Shark Week: the good and the bad

Does the list of Shark Week’s sins mean we should stop watching?

Perhaps instigated by the film Jaws with its iconic “dun dun, dun dun…” refrain, sharks spark fear, danger and drama in the public mind. Discovery Channel’s Shark Week originally set out to combat harmful misinformation about sharks, emphasizing conservation and protection for these mysterious creatures of the deep. Last week, Discovery continued its 30th annual dive into the lives of sharks.

There are many concerns about the accuracy and legitimacy of this programming; however, the awareness Shark Week brings to sharks and conservation efforts outweighs programming faults.

The concept of having a week-long shark-themed bonanza is brilliant. Unfortunately, Shark Week has become infamous for producing falsified documentaries, sensationalizing shark attacks and increasing fears instead of reducing them. The 2013 faux-documentary Megalodon: The Monster Shark Lives confirms and perpetuates inherent fears of potential shark attacks. In 2014, “Shark of Darkness: Wrath of Submarine followed a similar, pseudoscientific narrative.

While both specials peaked ratings for Discovery, the dangerous falsehoods undermine the purpose of Shark Week. Instead of showing sharks as a threatened species needing conservation and protection, Shark Week sometimes emphasizes shark attacks as a method to sensationalize these critical ecosystem regulators simply to bring in viewers.

“There are always about two or three shows at a minimum that are just straight attack porn,” said Jim Wharton, director of conservation engagement at the Seattle Aquarium.

Although Discovery’s past reputation is not without truth, things are changing.

Since Megalodon, viewers have demanded Discovery emphasize actual science. “Shark Week represents the largest temporary increase in how much Americans pay attention to any science or nature or environmental topic at all, of the whole year,” said David Shiffman, a shark conservation biologist. “Scientists and environmentalists can use this temporary increase in public attention to get real information out there.”

Most people don’t realize sharks are one of the most threatened animals on the planet and essential to our marine ecosystem. Unethical fishing methods diminish shark populations, and we need to take a more active role in shark conservation. Research has shown awareness helps; People who tune into Shark Week are more likely to support shark conservation efforts and take actions that are consistent with their support than those who don’t watch Shark Week.

We are more likely to work to save animals that we aren’t scared will kill us than ones we fear could fatally attack us. Separating sharks from the Jaws Effect can allow for productive conversations about how to save these endangered—not dangerous—creatures.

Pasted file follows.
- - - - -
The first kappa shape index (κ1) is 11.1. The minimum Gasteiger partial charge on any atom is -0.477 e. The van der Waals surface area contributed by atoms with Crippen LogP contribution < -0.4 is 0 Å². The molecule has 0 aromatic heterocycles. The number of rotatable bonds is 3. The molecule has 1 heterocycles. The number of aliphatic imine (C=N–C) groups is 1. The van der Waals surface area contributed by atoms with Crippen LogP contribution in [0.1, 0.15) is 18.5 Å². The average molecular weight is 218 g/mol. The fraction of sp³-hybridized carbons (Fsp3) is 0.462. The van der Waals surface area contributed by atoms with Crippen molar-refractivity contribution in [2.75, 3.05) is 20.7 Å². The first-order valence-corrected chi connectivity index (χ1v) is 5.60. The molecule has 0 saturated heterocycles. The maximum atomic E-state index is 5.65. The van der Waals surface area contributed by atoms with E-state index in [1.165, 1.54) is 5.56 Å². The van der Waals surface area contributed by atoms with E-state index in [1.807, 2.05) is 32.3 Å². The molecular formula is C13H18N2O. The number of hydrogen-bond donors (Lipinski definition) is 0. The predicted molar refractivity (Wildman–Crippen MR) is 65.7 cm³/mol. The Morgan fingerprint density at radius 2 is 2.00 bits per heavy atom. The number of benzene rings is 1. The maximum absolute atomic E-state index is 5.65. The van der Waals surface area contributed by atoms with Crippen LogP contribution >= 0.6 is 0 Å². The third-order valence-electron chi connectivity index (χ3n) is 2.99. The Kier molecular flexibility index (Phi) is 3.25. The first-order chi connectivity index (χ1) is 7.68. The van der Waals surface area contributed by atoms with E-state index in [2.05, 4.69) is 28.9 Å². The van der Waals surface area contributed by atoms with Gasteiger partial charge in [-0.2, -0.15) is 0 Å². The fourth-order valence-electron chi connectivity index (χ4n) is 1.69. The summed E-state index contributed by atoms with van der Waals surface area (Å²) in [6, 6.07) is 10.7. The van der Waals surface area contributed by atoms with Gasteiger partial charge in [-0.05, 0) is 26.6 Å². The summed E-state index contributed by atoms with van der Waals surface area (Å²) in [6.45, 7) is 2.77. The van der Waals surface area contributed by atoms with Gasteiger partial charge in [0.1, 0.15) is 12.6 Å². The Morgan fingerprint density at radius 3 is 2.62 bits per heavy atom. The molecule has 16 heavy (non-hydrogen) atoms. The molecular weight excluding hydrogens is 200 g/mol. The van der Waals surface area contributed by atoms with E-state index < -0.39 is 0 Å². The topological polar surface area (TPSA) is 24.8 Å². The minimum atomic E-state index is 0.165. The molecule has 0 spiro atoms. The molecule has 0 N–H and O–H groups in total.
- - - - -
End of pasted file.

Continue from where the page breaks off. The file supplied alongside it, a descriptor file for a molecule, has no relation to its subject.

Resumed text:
Shark Week also supports several media campaigns in efforts to increase mainstream awareness in shark conservation and sustainability efforts. Sharkopedia, a digital encyclopedia dedicated to saving endangered shark species, Shark Finbassadors, scientists taking over Discovery’s social media accounts, and Shark Week’s collaboration with Oceana in support of the Shark Conservation Act all play a part in inspiring big change for sharks and our oceans.

As viewers, what can we do?

Shark Week has the world captivated; last year, more than 15 million viewers tuned in worldwide. “One thing we can do is encourage audiences to watch the shows that we know are going in the right direction,” said Vicky Vásquez, a graduate student at the Pacific Shark Research Center. Staying educated and involved in programming is the most important thing we can do as viewers.

Our main priority should be participating in Shark Week in ways that make a positive difference for sharks. By steering clear of shows that portray sharks as aggressors and dangers to be wary of, we can show Discovery that we want the real story. Next year, research programming beforehand that educates instead of misleads, and contribute to shark conservation activism threads on social media and direct people to them.

Shark Week is doing more good than harm to sharks. It is wildly successful at putting sharks in the spotlight, and because of this attention and new knowledge, the public becomes more inclined to support shark protection. Going forward, our job is simple: determine which Shark Week shows are scientifically based, watch those, avoid faux-documentaries and educate others to do the same.

Please reach out to Discovery Channel and tell them you want a fully scientific Shark Week.